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Romano-British farmstead and a length of Roman road 800m south of Winderwath

A Scheduled Monument in Brougham, Cumbria

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Latitude: 54.6509 / 54°39'3"N

Longitude: -2.6228 / 2°37'22"W

OS Eastings: 359909.04607

OS Northings: 528598.163772

OS Grid: NY599285

Mapcode National: GBR BG3N.YK

Mapcode Global: WH92J.PC7D

Entry Name: Romano-British farmstead and a length of Roman road 800m south of Winderwath

Scheduled Date: 20 May 2003

Source: Historic England

Source ID: 1020924

English Heritage Legacy ID: 34995

County: Cumbria

Civil Parish: Brougham

Traditional County: Westmorland

Lieutenancy Area (Ceremonial County): Cumbria

Church of England Parish: Cliburn

Church of England Diocese: Carlisle


The monument includes the buried remains of a Romano-British farmstead and
an approximately 570m length of Roman road located to the west of the
River Eden 800m south of Winderwath. It is visible as crop marks on an
aerial photograph. These crop marks consist of the dark outline of lusher
vegetation growth covering an infilled ditch which surrounded the
sub-rectangular farmstead, and the light outline of less vigourous
vegetation growth covering the hard surface of the Roman road.

The farmstead is located on elevated ground above the river flood plain.
It measures about 80m by 40m and possesses angular corners at the north
west and south west sides and rounded corners at the north east and south
east sides. No obvious entrances are visible on the aerial photograph,
however, faint traces of a circular feature interpreted as a hut circle
are visible situated within the farmstead against its north eastern
corner. On the northern side of the farmstead are faint traces of two
other linear crop marks joined by a rounded corner which suggest that the
farmstead is of two phases and may have been either enlarged or reduced in
size during its period of occupation. The Roman road runs along lower
ground to the south of the farmstead. At NY59622860, at the point where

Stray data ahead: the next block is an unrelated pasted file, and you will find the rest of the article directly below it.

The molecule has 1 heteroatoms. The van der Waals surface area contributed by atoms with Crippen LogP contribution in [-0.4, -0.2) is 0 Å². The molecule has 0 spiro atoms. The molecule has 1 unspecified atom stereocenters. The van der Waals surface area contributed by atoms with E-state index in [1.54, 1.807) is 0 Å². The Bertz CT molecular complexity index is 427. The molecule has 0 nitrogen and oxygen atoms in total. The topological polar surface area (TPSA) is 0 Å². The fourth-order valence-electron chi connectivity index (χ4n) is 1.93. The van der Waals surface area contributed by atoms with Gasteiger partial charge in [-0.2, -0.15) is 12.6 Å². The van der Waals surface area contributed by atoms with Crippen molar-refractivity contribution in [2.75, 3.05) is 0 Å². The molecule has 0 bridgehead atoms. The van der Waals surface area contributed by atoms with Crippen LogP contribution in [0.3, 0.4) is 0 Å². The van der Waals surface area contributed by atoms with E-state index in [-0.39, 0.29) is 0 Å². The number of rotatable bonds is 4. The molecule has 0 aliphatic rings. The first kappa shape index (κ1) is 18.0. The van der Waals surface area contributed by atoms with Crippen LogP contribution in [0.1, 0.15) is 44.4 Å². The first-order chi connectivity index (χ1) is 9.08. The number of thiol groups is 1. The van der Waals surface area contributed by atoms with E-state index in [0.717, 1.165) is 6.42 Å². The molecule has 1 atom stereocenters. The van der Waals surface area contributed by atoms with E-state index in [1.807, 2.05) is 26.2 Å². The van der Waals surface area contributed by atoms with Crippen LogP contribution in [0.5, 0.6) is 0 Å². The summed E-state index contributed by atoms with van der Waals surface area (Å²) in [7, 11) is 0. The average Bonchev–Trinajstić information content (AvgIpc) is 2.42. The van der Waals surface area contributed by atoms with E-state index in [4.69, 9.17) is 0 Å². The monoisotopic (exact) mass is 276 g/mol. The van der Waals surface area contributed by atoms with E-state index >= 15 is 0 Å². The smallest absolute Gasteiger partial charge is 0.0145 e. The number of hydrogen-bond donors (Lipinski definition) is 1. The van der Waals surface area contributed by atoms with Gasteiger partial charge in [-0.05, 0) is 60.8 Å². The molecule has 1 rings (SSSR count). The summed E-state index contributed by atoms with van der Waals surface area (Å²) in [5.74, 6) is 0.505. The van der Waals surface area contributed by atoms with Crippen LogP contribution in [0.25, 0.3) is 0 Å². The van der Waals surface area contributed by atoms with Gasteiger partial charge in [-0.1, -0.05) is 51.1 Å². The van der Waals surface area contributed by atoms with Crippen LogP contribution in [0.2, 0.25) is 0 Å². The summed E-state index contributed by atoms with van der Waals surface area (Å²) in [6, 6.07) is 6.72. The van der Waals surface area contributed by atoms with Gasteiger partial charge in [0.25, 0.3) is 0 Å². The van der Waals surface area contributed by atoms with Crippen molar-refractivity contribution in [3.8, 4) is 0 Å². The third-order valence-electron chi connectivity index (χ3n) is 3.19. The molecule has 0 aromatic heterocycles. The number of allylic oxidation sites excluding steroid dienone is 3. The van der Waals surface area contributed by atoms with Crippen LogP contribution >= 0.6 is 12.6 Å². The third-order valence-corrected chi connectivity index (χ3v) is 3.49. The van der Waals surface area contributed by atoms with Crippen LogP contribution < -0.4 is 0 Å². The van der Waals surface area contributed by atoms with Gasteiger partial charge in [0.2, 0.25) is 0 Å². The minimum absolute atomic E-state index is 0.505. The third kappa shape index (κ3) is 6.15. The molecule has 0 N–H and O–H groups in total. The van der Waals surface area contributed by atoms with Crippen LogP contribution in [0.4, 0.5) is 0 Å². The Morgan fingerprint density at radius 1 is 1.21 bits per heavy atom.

the present A66 trunk roads curves to the ESE to begin its approach to
Eden Bridge, the Roman road continues on an eastern alignment for about
520m until, as can be seen on the aerial photograph, it bends sharply to
the south east. From here it proceeds for a distance of about 50m in the
direction of a crossing point of the river which may have lain a short
distance to the north of the modern bridge. The Roman road is thought to
have been built during the AD70s and connected the military establishments
of York and Carlisle. The road's construction formed part of the Roman
military advance northwards from legionary bases at York and Chester up to
the Tyne-Solway gap.

All modern field boundaries are excluded from the scheduling, although the
ground beneath these features is included.

The site of the monument is shown on the attached map extract.

Source: Historic England

Reasons for Scheduling

In Cumbria and Northumberland several distinctive types of native settlements
dating to the Roman period have been identified. The majority were small, non-
defensive, enclosed homesteads or farms. In many areas they were of stone
construction, although in the coastal lowlands timber-built variants were also
common. In much of Northumberland, especially in the Cheviots, the enclosures
were curvilinear in form. Further south a rectangular form was more common.
Elsewhere, especially near the Scottish border, another type occurs where the
settlement enclosure was `scooped' into the hillslope. Frequently the
enclosures reveal a regularity and similarity of internal layout. The standard
layout included one or more stone round-houses situated towards the rear of
the enclosure, facing the single entranceway. In front of the houses were
pathways and small enclosed yards. Homesteads normally had only one or two
houses, but larger enclosures could contain as many as six. At some sites the
settlement appears to have grown, often with houses spilling out of the main
enclosure and clustered around it. At these sites up to 30 houses may be
found. In the Cumbrian uplands the settlements were of less regimented form
and unenclosed clusters of houses of broadly contemporary date are also known.
These homesteads were being constructed and used by non-Roman natives
throughout the period of the Roman occupation. Their origins lie in settlement
forms developed before the arrival of the Romans. These homesteads are common
throughout the uplands where they frequently survive as well-preserved
earthworks. In lowland coastal areas they were also originally common,
although there they can frequently only be located through aerial photography.
All homestead sites which survive substantially intact will normally be
identified as nationally important.

Despite its lack of surface features, an aerial photograph clearly shows
that the buried remains of a Romano-British farmstead and an adjacent
length of Roman road 800m south of Winderwath survive well. The farmstead
is one of a number of similar monuments located in and around the Eden
valley and it will facilitate further study of Romano-British settlement
patterns in the area. The Roman road was constructed during the latter
half of the 1st century AD. It was one of the first major Roman military
roads to be built in the north of England and its construction facilitated
the initial conquest and subsequent policing of this part of the province.

Source: Historic England


AP No. 83/600285 N13, Cambridge University Collection, Crop Marks 3 mile NW of Kirkby Thore, Westmorland,
Cambridge University Collection, Crop Marks 3 mile NW of Kirkby Thore, Westmorland,

Source: Historic England

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